RELATED: 5 Things To Know About The Case Against Derek Chauvin

The Facts

Chauvin, 44, stands charged with second degree murder and second degree manslaughter in the May 25, 2020 death of Floyd, 46, who was originally from Houston, but had moved to the MInneapolis area. The two encountered each other when a store cashier suspected Floyd of passing a counterfeit $20 bill and called police. In an attempt to arrest him, Chauvin wrestled Floyd to the ground. Two other officers, J. Alexander Kueng and Thomas Lane assisted Chauvin in restraining him and a third, Tou Thao, served to prevent onlookers from intervening. While restraining him, Chauvin pressed his knee against Floyd’s neck causing asphyxiation, and Floyd died shortly after.

Kueng, Lane and Thao will stand trial later this summer on charges of aiding and abetting murder and manslaughter.

Prosecution and defense attorneys will pick 12 jurors and four alternates at Hennepin County Courthouse. With the delay, that process is expected to begin no earlier than Tuesday. Jury selection should take about three weeks.

Minnesota Attorney General Keith Ellison’s office with the assistance of the Hennepin County attorney’s office will prosecute the case. Chauvin’s will be defended by attorney Eric Nelson. He has pleaded not guilty to the charges against him. Opening statements are expected March 29.

The Case

Prosecutors will have the footage of Floyd’s death captured by a bystander with a cellphone and policy body cameras to use as evidence to prove the charges. They hope to convince jurors that Chauvin caused Floyd’s death not intentionally, but by the assault of kneeling on his neck, causing him to die.

At the same time, medical examiner autopsy findings that Floyd died of cardiopulmonary arrest and that fentanyl and methamphetamine were discovered in his system will likely be used by the defense to argue that Chauvin’s actions were not the actual cause of Floyd’s death.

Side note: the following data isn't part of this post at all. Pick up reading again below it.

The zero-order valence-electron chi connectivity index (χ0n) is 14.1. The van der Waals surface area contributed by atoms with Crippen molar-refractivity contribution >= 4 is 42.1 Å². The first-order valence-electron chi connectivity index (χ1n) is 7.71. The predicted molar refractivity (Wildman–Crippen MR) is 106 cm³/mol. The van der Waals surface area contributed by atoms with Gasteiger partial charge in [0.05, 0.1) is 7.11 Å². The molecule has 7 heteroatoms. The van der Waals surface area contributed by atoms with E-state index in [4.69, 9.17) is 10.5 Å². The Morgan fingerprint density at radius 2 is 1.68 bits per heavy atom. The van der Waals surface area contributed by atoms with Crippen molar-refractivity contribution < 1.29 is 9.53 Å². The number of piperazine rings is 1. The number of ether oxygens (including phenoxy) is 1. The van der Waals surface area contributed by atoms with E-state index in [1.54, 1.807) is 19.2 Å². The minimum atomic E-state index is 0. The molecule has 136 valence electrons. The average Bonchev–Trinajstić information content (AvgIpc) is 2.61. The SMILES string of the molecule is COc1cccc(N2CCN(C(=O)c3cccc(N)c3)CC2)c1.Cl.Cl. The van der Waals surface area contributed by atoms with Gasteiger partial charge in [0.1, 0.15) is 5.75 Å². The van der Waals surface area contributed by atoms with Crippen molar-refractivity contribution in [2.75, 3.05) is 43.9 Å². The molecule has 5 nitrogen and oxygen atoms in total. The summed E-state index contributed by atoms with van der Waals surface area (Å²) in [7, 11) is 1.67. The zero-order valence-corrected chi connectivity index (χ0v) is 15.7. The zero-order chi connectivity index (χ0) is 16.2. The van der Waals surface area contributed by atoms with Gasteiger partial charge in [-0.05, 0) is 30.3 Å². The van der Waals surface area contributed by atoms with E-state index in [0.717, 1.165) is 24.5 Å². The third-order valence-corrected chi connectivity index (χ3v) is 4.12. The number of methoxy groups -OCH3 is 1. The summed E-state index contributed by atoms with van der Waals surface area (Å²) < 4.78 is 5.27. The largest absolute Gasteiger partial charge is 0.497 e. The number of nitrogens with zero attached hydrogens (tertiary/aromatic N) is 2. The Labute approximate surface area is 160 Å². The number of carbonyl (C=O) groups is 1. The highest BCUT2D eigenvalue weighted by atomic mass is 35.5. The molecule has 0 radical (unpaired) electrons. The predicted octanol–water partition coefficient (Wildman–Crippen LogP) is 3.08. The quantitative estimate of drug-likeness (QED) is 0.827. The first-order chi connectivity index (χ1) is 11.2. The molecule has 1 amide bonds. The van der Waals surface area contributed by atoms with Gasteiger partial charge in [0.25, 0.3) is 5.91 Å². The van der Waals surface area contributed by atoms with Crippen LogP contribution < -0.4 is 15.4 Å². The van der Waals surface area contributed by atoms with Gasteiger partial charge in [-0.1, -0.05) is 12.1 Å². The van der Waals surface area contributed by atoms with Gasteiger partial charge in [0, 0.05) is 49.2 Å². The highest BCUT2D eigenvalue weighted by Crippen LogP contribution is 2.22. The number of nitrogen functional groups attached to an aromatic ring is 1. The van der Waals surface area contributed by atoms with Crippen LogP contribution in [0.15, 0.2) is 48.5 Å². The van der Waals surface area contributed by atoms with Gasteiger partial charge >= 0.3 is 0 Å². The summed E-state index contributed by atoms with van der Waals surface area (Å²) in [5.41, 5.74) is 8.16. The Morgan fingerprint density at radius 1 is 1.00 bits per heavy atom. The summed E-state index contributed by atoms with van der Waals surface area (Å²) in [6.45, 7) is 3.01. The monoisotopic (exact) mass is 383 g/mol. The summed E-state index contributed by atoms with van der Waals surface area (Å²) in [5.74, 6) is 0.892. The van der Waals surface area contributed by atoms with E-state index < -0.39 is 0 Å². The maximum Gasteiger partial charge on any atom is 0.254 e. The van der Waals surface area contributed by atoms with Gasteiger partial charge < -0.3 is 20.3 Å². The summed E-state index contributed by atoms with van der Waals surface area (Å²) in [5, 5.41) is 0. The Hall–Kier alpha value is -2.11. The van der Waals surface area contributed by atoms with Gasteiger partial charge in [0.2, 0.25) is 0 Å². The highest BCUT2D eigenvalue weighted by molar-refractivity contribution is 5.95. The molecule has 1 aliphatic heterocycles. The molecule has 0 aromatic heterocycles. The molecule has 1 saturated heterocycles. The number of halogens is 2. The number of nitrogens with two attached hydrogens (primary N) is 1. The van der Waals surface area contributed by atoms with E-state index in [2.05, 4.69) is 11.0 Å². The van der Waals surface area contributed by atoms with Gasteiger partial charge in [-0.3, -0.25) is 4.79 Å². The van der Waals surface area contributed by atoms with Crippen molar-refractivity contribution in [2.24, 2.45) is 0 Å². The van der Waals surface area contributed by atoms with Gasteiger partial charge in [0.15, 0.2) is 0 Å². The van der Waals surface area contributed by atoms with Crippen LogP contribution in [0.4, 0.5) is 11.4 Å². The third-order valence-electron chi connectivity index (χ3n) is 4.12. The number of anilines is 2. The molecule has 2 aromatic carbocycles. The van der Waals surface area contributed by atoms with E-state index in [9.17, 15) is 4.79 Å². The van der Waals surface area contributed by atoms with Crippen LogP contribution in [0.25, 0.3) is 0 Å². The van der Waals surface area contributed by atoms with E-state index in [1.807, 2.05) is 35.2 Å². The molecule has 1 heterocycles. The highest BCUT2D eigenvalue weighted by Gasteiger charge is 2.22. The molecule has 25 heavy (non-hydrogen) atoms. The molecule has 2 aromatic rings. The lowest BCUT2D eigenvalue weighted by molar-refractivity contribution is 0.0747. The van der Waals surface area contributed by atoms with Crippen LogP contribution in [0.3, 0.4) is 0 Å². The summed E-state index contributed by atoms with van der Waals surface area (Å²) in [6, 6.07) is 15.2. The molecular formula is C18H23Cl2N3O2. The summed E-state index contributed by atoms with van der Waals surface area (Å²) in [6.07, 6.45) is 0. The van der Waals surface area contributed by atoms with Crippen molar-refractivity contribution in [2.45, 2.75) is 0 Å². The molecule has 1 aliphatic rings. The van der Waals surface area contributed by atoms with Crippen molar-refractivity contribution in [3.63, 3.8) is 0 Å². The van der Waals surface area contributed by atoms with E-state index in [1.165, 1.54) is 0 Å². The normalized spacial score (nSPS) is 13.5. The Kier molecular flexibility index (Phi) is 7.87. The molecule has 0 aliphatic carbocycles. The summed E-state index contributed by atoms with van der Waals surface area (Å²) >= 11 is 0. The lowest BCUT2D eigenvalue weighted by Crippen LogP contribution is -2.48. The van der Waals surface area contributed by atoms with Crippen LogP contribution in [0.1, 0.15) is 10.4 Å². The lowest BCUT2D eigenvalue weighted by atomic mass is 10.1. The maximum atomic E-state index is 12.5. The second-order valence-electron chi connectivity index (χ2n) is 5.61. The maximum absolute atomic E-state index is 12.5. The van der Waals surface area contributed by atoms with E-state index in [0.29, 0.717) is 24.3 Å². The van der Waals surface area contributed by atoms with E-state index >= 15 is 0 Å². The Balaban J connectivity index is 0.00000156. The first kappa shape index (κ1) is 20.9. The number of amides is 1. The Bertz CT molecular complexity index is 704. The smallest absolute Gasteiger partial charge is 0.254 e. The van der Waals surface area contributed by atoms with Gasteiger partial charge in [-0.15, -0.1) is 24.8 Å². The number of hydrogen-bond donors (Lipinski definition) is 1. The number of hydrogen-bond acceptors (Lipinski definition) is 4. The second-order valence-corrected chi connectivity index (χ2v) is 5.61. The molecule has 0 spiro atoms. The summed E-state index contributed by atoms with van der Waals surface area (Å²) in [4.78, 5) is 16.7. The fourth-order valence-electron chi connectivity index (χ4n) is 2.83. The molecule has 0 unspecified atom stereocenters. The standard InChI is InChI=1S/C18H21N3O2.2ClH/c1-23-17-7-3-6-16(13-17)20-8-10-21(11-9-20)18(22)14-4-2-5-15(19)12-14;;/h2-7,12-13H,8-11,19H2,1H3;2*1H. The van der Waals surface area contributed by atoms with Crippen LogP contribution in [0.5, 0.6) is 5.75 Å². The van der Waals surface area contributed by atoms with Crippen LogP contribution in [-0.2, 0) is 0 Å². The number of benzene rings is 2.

"At the end of the day [cause of death is] what the big argument will be about," defense attorney Andrew Gordon, a deputy director at the Legal Rights Center in Minneapolis told the Star-Tribune. "What the defense will ultimately try to do is muddy the waters about what it means for Derek Chauvin to have caused the death."

Television cameras will be allowed in the courtroom, but because of coronavirus precautions, large numbers of spectators will not be permitted. Only one member of Floyd’s family at a time will be present.

RELATED: George Floyd’s Sisters Say They Miss Him ‘Every Day’

Meanwhile, demonstrators are gathering again outside of the Hennepin County Courthouse and other parts of Downtown Minneapolis, with a group of National Guard troopers stationed. Businesses and storefronts are boarded up in fear of massive protests damaging property similar to what happened last summer.

Ben Crump, Floyd family attorney said Floyd’s relatives are appreciative of people continuing to call for justice in the case.

“Their message is thank you for standing up and exercising your first amendment rights, but doing so in a peaceful way” Crump said on CBS News’ “Face The Nation” on Sunday.

Photo Credit: Kerem Yucel / AFP via Getty Images